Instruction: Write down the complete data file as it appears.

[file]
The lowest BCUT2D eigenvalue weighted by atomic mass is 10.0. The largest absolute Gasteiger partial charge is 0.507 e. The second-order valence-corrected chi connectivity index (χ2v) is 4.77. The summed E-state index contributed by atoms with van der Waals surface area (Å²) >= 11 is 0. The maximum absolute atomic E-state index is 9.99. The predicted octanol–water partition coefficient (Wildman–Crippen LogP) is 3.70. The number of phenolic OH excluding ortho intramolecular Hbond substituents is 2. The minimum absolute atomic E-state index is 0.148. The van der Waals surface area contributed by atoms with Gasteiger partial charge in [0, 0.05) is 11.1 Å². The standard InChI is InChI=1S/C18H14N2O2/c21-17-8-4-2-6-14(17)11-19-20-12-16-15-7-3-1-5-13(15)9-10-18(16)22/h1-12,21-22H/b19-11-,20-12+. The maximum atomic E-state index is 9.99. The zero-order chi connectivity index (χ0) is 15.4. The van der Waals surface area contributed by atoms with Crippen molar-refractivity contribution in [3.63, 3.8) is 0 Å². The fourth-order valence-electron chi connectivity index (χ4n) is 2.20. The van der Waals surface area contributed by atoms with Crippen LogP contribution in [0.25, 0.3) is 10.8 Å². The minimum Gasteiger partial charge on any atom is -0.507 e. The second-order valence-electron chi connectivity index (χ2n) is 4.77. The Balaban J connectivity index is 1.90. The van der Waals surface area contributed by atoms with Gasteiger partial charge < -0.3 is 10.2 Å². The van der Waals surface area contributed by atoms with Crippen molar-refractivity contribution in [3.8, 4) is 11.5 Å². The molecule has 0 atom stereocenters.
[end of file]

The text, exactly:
The lowest BCUT2D eigenvalue weighted by atomic mass is 10.0. The largest absolute Gasteiger partial charge is 0.507 e. The second-order valence-corrected chi connectivity index (χ2v) is 4.77. The summed E-state index contributed by atoms with van der Waals surface area (Å²) >= 11 is 0. The maximum absolute atomic E-state index is 9.99. The predicted octanol–water partition coefficient (Wildman–Crippen LogP) is 3.70. The number of phenolic OH excluding ortho intramolecular Hbond substituents is 2. The minimum absolute atomic E-state index is 0.148. The van der Waals surface area contributed by atoms with Gasteiger partial charge in [0, 0.05) is 11.1 Å². The standard InChI is InChI=1S/C18H14N2O2/c21-17-8-4-2-6-14(17)11-19-20-12-16-15-7-3-1-5-13(15)9-10-18(16)22/h1-12,21-22H/b19-11-,20-12+. The maximum atomic E-state index is 9.99. The zero-order chi connectivity index (χ0) is 15.4. The van der Waals surface area contributed by atoms with Crippen molar-refractivity contribution in [3.63, 3.8) is 0 Å². The fourth-order valence-electron chi connectivity index (χ4n) is 2.20. The van der Waals surface area contributed by atoms with Crippen LogP contribution in [0.25, 0.3) is 10.8 Å². The minimum Gasteiger partial charge on any atom is -0.507 e. The second-order valence-electron chi connectivity index (χ2n) is 4.77. The Balaban J connectivity index is 1.90. The van der Waals surface area contributed by atoms with Gasteiger partial charge < -0.3 is 10.2 Å². The van der Waals surface area contributed by atoms with Crippen molar-refractivity contribution in [3.8, 4) is 11.5 Å². The molecule has 0 atom stereocenters.